Introduction to Ansible - Part 5

Created May 4, 2020


Welcome to part 5 of my Introduction to Ansible blog post series! If you have not read previous parts of the Introduction to Ansible series, you can find them here:

     - Part 1: Here I cover what Ansible is and how to find your way around the Ansible documentation

    - Part 2: Here I cover how to install Ansible on Ubuntu on DigitalOcean and some of the main configuration files that you need to keep in mind

    - Part 3: Here I covered what Ansible Ad-hoc commands are and we will introduce a few basic commands

    - Part 4: Here I covered what Ansible playbooks are, how to create and run a few playbooks

In this last post of the 5 part blog post series I'll give you a quick introduction to the Ansible Facts, some useful tips, and a quick overview of the Ansible handlers.

To make things even better you can use my referral link to get a free $100 credit that you could use to deploy your virtual machines and test the guide yourself on a few DigitalOcean servers:

Digital Ocean $100 Free Credit

What are Ansible Facts

Simply put the Ansible facts are just some data that Ansible would collect for us from the remote system.

In order to gather the facts about the remote hosts, Ansible uses the Ansible setup module

Ansible automatically calls the module for us whenever we run a playbook, that way we can use the information directly in our playbooks as variables.

This is really handy as Ansible provides a lot of facts about the remote system for us out of the box.

Gathering facts with Ansible

You can gather facts by using the following ad-hoc command:

ansible your_server -m setup

The above command would list all of the information available from the remote host. 

As this would return a lot of information you could use the filter tag to look for a specific thing by adding a filter flag, for example, if you wanted to get the hostname of the remote host you would use the following command:

ansible your_server -m setup -a filter=*hostname*


Using Facts in Playbooks

The best part about the Ansible facts is that you could use this information in your Ansible Playbooks.

For example, if you want to get the information about the hostname of the remote host, just like we did with the ad-hoc command, but directly in your playbook, all you need to do is use the following syntax in your yaml file:

"{{ ansible_hostname }}"

You don't have to define this var as this is already available for you via the Ansible facts.

As a side note, you can use the --tree flag to forward the output to a file.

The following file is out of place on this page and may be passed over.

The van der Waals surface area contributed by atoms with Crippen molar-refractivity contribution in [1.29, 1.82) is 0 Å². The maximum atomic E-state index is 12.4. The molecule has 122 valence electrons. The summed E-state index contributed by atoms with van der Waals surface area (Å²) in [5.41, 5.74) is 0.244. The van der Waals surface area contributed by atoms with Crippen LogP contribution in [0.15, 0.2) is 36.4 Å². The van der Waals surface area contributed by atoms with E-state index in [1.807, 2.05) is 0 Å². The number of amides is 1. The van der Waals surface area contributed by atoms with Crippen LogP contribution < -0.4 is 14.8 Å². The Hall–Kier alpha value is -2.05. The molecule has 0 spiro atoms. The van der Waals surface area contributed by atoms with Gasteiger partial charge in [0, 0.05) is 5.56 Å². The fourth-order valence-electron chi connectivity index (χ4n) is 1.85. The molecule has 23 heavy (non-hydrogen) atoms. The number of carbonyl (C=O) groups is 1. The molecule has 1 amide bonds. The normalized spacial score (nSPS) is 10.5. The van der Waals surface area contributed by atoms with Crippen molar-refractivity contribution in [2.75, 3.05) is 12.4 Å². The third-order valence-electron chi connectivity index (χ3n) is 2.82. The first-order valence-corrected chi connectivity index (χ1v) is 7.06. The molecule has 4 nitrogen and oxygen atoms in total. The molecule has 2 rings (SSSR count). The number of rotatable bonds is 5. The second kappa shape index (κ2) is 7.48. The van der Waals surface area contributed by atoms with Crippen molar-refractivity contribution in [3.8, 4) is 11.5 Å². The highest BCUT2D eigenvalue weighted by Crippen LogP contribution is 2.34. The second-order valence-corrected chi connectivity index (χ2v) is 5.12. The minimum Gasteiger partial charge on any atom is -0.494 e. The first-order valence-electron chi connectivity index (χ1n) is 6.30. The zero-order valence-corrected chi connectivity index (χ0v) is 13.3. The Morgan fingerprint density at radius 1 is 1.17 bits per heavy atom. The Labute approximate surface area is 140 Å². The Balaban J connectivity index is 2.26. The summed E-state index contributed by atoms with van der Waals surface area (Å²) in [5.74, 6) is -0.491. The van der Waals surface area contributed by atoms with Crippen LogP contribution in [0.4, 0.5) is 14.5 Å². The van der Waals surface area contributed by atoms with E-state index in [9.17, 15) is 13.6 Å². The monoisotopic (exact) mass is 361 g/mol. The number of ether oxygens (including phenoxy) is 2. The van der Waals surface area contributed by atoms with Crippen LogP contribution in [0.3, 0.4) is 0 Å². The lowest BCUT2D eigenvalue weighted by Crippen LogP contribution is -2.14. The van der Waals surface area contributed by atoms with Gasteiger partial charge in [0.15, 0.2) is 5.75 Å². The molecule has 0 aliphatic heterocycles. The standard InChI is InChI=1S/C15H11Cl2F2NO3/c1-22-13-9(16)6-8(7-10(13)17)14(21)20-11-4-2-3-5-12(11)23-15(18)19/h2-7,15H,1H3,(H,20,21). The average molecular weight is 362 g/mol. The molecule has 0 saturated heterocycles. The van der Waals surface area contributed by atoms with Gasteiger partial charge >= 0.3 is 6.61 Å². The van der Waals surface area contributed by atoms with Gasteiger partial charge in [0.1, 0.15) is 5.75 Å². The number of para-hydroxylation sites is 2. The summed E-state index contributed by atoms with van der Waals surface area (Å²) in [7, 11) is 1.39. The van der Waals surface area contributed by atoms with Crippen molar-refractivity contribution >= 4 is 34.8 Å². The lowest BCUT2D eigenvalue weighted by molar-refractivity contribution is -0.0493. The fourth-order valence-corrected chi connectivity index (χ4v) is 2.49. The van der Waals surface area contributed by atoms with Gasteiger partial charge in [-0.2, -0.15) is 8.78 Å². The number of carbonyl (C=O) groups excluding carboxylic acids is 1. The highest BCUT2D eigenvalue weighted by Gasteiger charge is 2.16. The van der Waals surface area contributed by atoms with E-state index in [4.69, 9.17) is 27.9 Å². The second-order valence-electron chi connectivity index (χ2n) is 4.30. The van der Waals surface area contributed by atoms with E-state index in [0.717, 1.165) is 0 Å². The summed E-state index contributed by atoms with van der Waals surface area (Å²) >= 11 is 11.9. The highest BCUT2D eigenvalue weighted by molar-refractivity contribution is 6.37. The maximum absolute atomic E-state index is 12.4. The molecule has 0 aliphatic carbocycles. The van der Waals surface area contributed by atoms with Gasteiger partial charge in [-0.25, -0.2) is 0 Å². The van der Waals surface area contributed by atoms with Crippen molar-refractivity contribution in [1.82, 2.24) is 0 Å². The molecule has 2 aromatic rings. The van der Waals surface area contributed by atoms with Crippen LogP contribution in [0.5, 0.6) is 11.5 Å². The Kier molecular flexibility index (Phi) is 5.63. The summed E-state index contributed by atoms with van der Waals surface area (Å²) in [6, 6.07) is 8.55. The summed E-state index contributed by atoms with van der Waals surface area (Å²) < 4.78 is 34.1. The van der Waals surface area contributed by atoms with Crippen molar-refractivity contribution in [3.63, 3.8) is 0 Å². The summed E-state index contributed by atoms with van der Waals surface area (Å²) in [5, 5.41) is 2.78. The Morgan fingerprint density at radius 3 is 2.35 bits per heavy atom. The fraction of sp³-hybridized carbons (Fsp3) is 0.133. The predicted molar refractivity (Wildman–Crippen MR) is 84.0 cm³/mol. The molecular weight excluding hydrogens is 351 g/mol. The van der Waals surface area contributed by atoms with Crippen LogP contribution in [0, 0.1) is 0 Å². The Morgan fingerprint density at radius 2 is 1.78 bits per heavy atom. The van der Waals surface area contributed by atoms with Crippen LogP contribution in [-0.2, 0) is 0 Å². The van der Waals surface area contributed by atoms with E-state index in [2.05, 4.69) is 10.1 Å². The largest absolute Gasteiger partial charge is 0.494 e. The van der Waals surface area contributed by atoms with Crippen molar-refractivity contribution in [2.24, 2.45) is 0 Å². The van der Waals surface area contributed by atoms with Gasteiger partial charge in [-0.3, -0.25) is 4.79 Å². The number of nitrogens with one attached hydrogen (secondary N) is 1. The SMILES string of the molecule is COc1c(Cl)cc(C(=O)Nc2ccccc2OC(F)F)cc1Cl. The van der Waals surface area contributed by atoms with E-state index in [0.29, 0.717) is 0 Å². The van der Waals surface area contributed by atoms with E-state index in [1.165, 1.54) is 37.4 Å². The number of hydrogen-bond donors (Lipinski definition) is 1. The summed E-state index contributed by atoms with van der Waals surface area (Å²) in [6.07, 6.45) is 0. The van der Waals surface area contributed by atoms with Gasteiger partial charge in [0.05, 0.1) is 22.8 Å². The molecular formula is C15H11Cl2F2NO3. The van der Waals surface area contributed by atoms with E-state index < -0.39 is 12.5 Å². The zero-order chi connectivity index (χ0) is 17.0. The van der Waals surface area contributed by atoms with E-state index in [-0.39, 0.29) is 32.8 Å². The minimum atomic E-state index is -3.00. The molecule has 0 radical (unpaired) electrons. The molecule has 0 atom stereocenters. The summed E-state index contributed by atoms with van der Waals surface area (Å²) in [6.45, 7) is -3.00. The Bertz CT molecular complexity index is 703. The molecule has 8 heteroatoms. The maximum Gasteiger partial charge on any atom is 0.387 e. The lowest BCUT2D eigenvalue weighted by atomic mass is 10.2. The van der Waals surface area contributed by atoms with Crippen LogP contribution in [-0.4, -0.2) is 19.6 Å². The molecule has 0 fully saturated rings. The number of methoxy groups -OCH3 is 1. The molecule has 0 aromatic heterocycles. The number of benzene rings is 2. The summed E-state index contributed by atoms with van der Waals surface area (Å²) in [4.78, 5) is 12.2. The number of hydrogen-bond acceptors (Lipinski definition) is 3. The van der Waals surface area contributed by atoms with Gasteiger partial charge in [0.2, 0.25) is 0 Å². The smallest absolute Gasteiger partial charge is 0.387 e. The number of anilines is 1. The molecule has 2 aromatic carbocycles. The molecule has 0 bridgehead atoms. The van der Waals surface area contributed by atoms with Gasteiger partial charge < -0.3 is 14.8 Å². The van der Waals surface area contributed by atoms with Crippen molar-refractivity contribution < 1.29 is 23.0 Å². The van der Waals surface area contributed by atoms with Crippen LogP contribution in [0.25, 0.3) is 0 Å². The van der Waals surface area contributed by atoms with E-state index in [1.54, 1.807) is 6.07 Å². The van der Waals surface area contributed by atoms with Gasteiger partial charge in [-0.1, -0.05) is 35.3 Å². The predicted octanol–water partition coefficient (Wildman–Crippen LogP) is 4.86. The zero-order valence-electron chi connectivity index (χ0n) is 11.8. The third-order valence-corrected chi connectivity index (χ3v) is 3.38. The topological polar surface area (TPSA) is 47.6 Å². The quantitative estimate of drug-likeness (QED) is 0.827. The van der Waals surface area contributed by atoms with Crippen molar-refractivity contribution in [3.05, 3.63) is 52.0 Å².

Also as gathering the facts takes some time, we could set the gather_facts to no in our playbook, but by default, it is set to yes:

gather_facts: no

That way you would slightly improve the performance, but you would not have access to the facts anymore.  

Useful Ansible Modules

Here are some of the essential Ansible modules which you should know about and take advantage of when creating playbooks and troubleshooting issues with your automation.

Ansible Debug Mode

You could use the debug module to do some troubleshooting. It would print out some debug information about the tasks that are running. 

You could use one of the following two arguments but you can not use both at the same time:

    msg - this would basically print out a message out while you run the playbook

    var - it would print out the variable content on your screen.


- hosts: webservers

  - debug:
    msg: "System {{ inventory_hostname }} has uuid {{ ansible_product_uuid }}"

The Ansible Register Module

Another important module is the register module. It takes the output of a task and puts it in a variable. 


- hosts: all

  - name: Register example
    shell: cat /etc/os-release
    register: os_version_var

  - debug:
    msg: "The OS version is: {{ os_version_var }}"

This can be really handy for troubleshooting, you can register the output of a command with register, and then make decisions based on the exit code.

Here's the output that you would get:

Ansible Handlers

One final thing that I think is worth mentioning, in the 5 part introduction to Ansible series, are the ansible handlers.

We can use handlers to restart services only when needed - for example only if a change is made to the apche2 config and not every single time when we run the playbook.

One thing that you have to keep in mind is that the handler should be on the same level as the task and should trigger the name of the action. 


# Example playbook
- hosts: webservers
  become: yes
  - name: Install Apache2 Latest
      name: apache2
      state: latest
  - name: create index.html
      name: /var/www/html/index.html
      state: touch
  - name: Add some content to the index.hml file
      line: "Bobby Iliev Ansible"
      path: /var/www/html/index.html
    notify: "restart apache2"
  - name: Start Apache2
      name: apache2
      state: started
    - name: Restart Apache2
        name: apache2
        state: restarted
      listen: "restart apache2"

The key part here is the listen keyword, this means that the handler task would be triggered only if the "restart apache2" is called with the notify module.

For more information take a look at the official documentation here:´╗┐

Knowledge Check

Once you've read this post, make sure to test your knowledge with this Ansible Quiz:


Hopefully, you found this 5 part series helpful! I would strongly recommend deploying a few droplets on DigitalOcean and testing all of the above yourself.

What's next? I would recommend testing all that by yourself so you could get a better feeling of the tool! Also, you could go through more advanced tutorials on the DigitalOcean website:

If you have any questions please feel free to reach out to me!